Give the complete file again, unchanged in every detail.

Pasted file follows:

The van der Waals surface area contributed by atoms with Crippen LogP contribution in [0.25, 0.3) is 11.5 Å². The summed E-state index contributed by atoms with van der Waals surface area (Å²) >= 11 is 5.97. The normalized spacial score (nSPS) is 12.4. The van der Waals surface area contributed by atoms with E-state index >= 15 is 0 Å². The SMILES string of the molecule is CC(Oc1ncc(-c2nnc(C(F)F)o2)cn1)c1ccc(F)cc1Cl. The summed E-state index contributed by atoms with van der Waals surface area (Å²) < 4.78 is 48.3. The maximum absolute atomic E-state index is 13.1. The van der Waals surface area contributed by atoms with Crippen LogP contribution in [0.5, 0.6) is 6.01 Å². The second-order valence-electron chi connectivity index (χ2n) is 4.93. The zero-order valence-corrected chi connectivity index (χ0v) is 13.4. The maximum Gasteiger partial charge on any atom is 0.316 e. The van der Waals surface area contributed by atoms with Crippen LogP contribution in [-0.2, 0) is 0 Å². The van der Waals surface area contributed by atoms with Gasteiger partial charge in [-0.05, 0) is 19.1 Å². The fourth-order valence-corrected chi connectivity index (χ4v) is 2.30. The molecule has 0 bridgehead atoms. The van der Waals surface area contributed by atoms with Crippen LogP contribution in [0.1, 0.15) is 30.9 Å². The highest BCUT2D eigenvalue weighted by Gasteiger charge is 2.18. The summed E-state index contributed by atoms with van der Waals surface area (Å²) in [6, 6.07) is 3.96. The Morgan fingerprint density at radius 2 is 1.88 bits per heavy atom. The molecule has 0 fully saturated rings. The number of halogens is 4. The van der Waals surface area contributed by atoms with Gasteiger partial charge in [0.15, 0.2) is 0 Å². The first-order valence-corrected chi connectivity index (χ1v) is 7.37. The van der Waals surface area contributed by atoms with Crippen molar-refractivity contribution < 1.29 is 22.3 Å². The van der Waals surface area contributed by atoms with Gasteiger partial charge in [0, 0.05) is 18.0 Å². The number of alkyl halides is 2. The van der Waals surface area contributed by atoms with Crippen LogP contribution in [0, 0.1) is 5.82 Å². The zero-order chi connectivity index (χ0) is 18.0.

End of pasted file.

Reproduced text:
The van der Waals surface area contributed by atoms with Crippen LogP contribution in [0.25, 0.3) is 11.5 Å². The summed E-state index contributed by atoms with van der Waals surface area (Å²) >= 11 is 5.97. The normalized spacial score (nSPS) is 12.4. The van der Waals surface area contributed by atoms with E-state index >= 15 is 0 Å². The SMILES string of the molecule is CC(Oc1ncc(-c2nnc(C(F)F)o2)cn1)c1ccc(F)cc1Cl. The summed E-state index contributed by atoms with van der Waals surface area (Å²) < 4.78 is 48.3. The maximum absolute atomic E-state index is 13.1. The van der Waals surface area contributed by atoms with Crippen LogP contribution in [0.5, 0.6) is 6.01 Å². The second-order valence-electron chi connectivity index (χ2n) is 4.93. The zero-order valence-corrected chi connectivity index (χ0v) is 13.4. The maximum Gasteiger partial charge on any atom is 0.316 e. The van der Waals surface area contributed by atoms with Crippen LogP contribution in [-0.2, 0) is 0 Å². The van der Waals surface area contributed by atoms with Gasteiger partial charge in [-0.05, 0) is 19.1 Å². The fourth-order valence-corrected chi connectivity index (χ4v) is 2.30. The molecule has 0 bridgehead atoms. The van der Waals surface area contributed by atoms with Crippen LogP contribution in [0.1, 0.15) is 30.9 Å². The highest BCUT2D eigenvalue weighted by Gasteiger charge is 2.18. The summed E-state index contributed by atoms with van der Waals surface area (Å²) in [6, 6.07) is 3.96. The Morgan fingerprint density at radius 2 is 1.88 bits per heavy atom. The molecule has 0 fully saturated rings. The number of halogens is 4. The van der Waals surface area contributed by atoms with Gasteiger partial charge in [0.15, 0.2) is 0 Å². The first-order valence-corrected chi connectivity index (χ1v) is 7.37. The van der Waals surface area contributed by atoms with Crippen molar-refractivity contribution < 1.29 is 22.3 Å². The van der Waals surface area contributed by atoms with Gasteiger partial charge in [0, 0.05) is 18.0 Å². The number of alkyl halides is 2. The van der Waals surface area contributed by atoms with Crippen LogP contribution in [0, 0.1) is 5.82 Å². The zero-order chi connectivity index (χ0) is 18.0.